Hoka One One cut the top off one of its beefiest hiking boots.
The "Kaha" Gore-Tex, a waterproof boot with an ultra-grippy Vibram sole, is now available as only slightly less of a tank. As a proper sneaker, the new Kaha Low provides the same ruggedness with a greater range of motion. Consider the hiking sneaker apt for the treacherousness of winter in the city or a trail run, while the boot is more suitable for a proper romp into the mountains.
Hiking was a major trend for both clothing and sneakers in 2020, even if just for the sake of appearances. Some shoes like Salehe Bembury's New Balance 2002R merely took visual cues from the outdoors, while others like Snow Peak's Niobium Concept 1 (another NB collab) and Nike ACG's many offerings just so happened to be trendy for their utility. These new kicks from Hoka One One fall into the latter camp, but you can get good use out of them this winter without breathing in fresh air.
Same same but different — Hoka One One's latest hiking sneaker utilizes the exact same construction and materials as its preceding boot, only with an ankle-length cut.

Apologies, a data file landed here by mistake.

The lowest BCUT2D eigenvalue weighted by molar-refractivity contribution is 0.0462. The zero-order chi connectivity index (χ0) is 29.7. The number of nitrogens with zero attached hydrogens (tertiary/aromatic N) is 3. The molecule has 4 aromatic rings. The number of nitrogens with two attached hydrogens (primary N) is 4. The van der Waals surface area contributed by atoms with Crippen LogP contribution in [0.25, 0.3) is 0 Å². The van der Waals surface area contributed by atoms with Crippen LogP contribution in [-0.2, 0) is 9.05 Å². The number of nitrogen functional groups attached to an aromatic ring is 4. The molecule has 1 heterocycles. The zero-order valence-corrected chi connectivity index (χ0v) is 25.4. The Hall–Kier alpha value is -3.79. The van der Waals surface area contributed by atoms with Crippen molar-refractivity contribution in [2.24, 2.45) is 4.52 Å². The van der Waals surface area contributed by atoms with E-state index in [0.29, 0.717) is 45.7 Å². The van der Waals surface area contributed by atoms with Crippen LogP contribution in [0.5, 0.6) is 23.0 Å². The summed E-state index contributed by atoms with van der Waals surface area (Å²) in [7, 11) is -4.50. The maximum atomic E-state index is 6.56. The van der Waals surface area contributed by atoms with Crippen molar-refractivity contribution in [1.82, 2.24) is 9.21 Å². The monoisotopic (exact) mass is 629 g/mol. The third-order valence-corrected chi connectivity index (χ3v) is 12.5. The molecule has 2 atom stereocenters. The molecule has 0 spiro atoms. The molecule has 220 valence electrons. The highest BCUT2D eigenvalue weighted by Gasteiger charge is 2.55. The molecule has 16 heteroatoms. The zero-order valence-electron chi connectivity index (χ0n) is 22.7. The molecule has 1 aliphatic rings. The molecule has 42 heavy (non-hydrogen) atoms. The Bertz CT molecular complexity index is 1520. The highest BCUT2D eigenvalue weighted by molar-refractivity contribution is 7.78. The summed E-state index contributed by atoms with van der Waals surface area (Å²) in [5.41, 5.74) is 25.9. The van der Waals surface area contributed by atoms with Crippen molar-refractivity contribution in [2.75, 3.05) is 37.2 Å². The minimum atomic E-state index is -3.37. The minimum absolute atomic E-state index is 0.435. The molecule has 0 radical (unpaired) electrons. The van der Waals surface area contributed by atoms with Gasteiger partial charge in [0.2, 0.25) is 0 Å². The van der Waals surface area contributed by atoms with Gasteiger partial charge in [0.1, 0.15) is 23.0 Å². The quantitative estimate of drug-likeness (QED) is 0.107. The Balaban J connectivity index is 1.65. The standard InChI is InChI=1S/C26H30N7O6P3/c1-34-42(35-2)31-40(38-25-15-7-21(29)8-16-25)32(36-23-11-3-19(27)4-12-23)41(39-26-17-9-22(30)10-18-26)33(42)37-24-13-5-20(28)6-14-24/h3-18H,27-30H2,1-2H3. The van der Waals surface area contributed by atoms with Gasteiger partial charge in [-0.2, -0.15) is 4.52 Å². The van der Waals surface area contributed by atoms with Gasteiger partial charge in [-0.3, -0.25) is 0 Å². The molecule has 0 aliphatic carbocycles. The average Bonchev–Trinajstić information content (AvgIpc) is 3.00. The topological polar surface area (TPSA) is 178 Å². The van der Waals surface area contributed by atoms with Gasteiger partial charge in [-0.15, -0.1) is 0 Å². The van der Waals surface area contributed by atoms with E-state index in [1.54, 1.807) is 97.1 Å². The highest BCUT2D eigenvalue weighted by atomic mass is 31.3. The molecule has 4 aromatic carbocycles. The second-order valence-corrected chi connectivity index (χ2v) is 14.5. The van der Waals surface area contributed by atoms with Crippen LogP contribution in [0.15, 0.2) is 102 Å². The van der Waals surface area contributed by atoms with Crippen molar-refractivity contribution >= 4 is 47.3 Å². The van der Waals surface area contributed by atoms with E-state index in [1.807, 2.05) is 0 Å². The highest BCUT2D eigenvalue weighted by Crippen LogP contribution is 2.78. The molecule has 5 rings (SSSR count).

Inside the Nubuck upper with an abrasion rubber toe cap is a Gore-Tex bootie to provide full waterproofing. The midsole is made up of two layers, an EVA foam for comfort with a rubberized foam underneath to add durable cushioning and a supportive base.
More than anything, Hoka One One is known for its hulking soles — and anyone who's ever worn them can attest to just how comfy and stable they are. Beneath it all is a "megagrip" high-traction outsole with 5 mm lugs from Vibram, which provides the tread for just about any hiking shoe worth mentioning. And despite its toughness, the Kaha Low comes in at 15.8 oz.
Scoop up your own tanks now — For its launch, the Kaha Low comes in two tonal color schemes that you won't mind roughing up. The "Charcoal Grey" version mixes earth tones, while another features several shades of black. Both are available now through Hoka One One's website, where they'll run you $200 ($20 cheaper than the boots).
If you're one of those sneakerheads who stays true to your habit in the winter, you can pick up the Kaha Low to avoid looking like one of the dopes in Bill Cunningham's iconic "blizzard" photo essay.